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Elijah Carter

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					Carter 1 Elijah Carter McCormack/Schwartz/Shotwell Humanities 2001 A 1 October 2007 Greek Culture: A Testament to the Virtue of Man Americans are an inquisitive bunch, as an endless love of all things multimedia clearly illustrates. Thanks to broadband internet connections, high definition cable television, and more recently, cosmically based satellite radio, the curious citizens of the United States have the freedom to be unusually preoccupied with issues like the hottest celebrity scandals, the most ludicrous dietary recommendations, or even the incoherent ramblings of an absent-minded morning talk show host. There’s no denying that these pursuits are intriguing and of some personal value to the seeker of the truth, but this wealth of worldly knowledge can also become a source of dangerous complacency. Why not use these miraculous inventions to provoke a deep contemplation on the virtuosity of the human form or to provide a secure mental foundation upon which man’s potential can be built? The Greeks frequently and fearlessly explored the essence of man in their liberal arts; their obsession with mortal glory earned them a coveted place in world history. The sphere of ancient influence expands even into America’s diverse tradition of thinking, and unearthing these Greek roots is the first step in a catharsis of casual culture. Storytelling, in the epic proportion, brings the brilliance of the Greek heroes into the limelight. Homer’s Odyssey, first immortalized onto the page around 800B.C, gives the audience a prime example of how an excellent man should comport himself through the marvelous exploits of the larger than life warrior Odysseus as he returns from the Trojan battlefields. In several episodes, the protagonist demonstrates a bit of brutal eloquence to defeat

Carter 2 his ominous foes. Odysseus’ escape from the foreboding lair of the Cyclopes is one such instance of balance. Firstly, the hero displays his physical prowess by hurling a massive lumbered projectile right into the singular socket of the angry beast, then without a moment’s hesitation, Odysseus conjures up the cleaver pseudonym of “Nobody” in order preserve his own skin while at the same time humiliating the sea god’s son. Brain and brawn work to create a winning combination for he that walks in moderation! The climatic scene of the contest of the bow, near the conclusion of the Odyssey also portrays the lasting virtue of man in a unique way. Only the righteous Lord of Ithaca could muster the proper degree of strength and poise to string the majestic bow, and only a conditioned archer, one supremely devoted to his craft, could make the twelve rings sing their victorious song. This tale is similar to a multimillion dollar blockbuster in today’s theatres; the audience is effectively consumed by the thrilling action sequences and is also able to resonate with Odysseus’ strivings on an immensely personal level. The Classical Period of Greek literature offers a significantly democratic perspective on the virtuous nature of humanity. Plato’s The Apology of Socrates presents another dimension of the heart, one showcasing a selfless attitude and an unceasing dedication to uphold the pious calling of both god and state. Even though his fellow Athenians erroneously charge the humble Socrates with the corrupting of the youth and abhorring the very god he is trying to obey, the lover of truth boldly struggles to encourage his brethren to live life to the fullest; this fullness is found in examining one’s choices and challenging one’s initial impulses. This plea represents a perfect match of rationality and sensitivity. This sort of passionate understanding brings about an internal virtue for all men, a genuine equality of the spirit. Moreover, the willingness of Socrates to sacrifice his life for the sake of philosophical truth shines through to the present-day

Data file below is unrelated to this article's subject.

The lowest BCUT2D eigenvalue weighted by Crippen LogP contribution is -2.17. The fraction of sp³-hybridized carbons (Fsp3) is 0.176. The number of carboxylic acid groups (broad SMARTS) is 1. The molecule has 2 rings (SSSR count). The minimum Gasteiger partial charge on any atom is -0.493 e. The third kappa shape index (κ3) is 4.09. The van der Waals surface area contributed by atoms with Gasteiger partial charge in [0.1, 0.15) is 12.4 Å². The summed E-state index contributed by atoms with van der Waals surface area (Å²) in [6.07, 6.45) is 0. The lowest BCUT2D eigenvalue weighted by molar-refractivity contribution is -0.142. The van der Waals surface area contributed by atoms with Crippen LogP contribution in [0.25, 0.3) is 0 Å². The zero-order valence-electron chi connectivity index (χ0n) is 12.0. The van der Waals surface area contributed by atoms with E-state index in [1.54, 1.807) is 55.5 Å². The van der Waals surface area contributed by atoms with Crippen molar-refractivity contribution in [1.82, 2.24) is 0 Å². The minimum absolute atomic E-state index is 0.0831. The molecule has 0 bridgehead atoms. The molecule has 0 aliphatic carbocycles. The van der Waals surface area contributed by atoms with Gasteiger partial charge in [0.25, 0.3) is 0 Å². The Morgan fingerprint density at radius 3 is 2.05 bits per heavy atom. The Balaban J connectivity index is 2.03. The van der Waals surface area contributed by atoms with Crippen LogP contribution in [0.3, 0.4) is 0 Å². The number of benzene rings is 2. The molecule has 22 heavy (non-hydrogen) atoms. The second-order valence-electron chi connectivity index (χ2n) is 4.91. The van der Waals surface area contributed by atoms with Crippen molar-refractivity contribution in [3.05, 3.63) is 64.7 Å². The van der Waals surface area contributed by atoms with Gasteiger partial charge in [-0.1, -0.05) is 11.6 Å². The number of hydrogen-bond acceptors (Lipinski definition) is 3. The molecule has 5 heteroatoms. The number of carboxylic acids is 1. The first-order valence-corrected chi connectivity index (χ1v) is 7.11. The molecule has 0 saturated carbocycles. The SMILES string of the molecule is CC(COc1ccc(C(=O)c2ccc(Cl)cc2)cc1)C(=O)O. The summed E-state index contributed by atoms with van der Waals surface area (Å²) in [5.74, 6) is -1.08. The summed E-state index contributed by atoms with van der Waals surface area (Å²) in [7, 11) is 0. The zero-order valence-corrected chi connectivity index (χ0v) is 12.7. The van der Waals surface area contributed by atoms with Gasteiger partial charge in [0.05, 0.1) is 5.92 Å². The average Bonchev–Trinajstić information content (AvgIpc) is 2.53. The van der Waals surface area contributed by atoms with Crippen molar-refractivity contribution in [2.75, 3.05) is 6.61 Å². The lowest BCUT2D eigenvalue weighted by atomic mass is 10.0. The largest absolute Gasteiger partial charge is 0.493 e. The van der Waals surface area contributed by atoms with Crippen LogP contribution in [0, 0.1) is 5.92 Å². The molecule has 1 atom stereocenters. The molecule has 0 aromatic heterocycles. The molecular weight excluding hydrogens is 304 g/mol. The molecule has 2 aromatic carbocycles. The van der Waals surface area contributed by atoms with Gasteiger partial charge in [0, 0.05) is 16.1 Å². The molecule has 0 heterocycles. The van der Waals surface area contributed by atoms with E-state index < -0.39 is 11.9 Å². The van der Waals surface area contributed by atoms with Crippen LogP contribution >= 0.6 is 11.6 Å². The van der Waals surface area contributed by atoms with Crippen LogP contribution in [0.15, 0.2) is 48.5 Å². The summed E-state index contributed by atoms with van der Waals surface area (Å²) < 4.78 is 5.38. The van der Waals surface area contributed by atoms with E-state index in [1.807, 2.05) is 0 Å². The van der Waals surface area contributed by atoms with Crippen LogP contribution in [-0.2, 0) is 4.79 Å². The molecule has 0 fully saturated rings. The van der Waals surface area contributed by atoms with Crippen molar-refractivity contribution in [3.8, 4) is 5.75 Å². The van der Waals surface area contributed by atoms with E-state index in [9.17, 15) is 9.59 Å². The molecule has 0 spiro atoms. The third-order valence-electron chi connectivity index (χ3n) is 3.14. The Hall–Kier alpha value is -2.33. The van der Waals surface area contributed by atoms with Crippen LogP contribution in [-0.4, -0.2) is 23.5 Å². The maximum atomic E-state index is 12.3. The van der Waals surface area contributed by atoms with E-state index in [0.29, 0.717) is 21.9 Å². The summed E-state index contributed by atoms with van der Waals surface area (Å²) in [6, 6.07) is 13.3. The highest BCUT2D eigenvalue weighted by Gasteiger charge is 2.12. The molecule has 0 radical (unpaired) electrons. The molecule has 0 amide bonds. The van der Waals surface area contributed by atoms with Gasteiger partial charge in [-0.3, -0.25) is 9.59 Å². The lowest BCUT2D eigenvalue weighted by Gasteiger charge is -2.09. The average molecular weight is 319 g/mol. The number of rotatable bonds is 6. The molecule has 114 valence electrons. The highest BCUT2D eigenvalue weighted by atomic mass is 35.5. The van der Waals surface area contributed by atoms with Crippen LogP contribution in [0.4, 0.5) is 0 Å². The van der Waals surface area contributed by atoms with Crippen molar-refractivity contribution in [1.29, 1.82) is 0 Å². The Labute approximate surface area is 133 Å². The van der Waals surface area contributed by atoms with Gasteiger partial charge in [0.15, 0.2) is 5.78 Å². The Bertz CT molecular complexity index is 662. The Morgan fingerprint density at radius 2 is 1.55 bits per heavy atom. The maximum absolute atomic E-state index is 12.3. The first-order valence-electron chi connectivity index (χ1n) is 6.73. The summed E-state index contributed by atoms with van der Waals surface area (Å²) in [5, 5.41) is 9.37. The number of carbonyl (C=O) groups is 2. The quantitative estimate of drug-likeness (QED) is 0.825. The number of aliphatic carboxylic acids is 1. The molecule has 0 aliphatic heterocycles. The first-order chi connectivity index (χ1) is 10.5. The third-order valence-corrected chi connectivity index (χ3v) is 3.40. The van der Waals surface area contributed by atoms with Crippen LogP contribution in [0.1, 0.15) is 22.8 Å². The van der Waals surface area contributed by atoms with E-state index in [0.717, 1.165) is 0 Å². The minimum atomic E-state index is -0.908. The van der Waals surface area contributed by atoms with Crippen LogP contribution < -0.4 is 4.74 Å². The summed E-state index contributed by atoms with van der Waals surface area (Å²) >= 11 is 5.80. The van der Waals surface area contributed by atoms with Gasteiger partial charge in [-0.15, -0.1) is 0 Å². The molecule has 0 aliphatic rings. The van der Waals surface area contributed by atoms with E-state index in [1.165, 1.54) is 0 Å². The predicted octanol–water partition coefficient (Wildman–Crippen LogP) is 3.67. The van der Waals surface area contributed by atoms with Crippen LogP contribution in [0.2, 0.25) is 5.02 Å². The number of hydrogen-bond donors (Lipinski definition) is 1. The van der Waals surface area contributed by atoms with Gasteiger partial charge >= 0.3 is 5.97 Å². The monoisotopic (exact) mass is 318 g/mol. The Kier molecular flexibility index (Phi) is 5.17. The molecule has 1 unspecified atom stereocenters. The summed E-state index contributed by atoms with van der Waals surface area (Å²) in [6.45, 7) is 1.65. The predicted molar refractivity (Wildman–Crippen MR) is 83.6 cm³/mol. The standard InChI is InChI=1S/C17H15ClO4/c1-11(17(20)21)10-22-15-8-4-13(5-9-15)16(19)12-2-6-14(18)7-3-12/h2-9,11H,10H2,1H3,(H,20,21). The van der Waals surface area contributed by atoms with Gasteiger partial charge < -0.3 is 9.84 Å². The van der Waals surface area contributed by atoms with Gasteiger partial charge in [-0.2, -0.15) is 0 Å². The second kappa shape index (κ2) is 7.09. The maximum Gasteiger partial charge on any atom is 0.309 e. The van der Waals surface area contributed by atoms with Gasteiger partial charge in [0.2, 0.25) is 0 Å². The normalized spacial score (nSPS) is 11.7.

Carter 3 mindset of the American solider, courageously fighting in Iraq, for the preservation of individual rights and democracy, even if his own countrymen refuse to support the sacrifice of life. The virtuous is neither limited to the brute strength that courses through the veins of the Homeric warrior nor is the excellence of human form confined to the clear thinking capacities of the Classical literatures. The splendor of man also permeates the wide world of Greek art as well, specifically in the statuary sense. The Kouroi, or model of male youth of the 6th century B.C., gives mortality a new kind of permanence with its unquestionably penetrating marble interpretation. This free-standing statue seems to demand the utmost respect from even the disinterested passer by because he effortlessly towers over all his miniscule surroundings as his verticality is indisputable. The complete nudity of this masterfully masculine piece serves to further celebrate the natural symmetry of form, in quite an engaging frontal fashion no less. Such an overt celebration of the physical body may seem a bit unnecessary to the eye of the contemporary beholder, but to the Greeks the Kouroi is an affirmation of the truth for “Man is the measure of all things.” This mammoth model even displays a subtle sense of personality thanks to his trademark Archaic smile. The Statue of Liberty which lords over the City that Never Sleeps certainly brings this tradition of old blazing into the present, minor difference of gender and clothing excluded, of course. The sculptures of the Classical age also denote the importance of human form and functionality. Myron’s Diskobolos or Discus Thrower does well in illustrating the evolution of the cultural idea of humankind’s virtuosity. This athlete’s first noticeable change in pace is his placement within a particular plane; he chooses not to remain a passive spectator. As a matter of fact, this animated fellow desires that his audience define the next move he makes; is he just beginning to build up momentum or is he recovering from a perfect execution? Secondly, the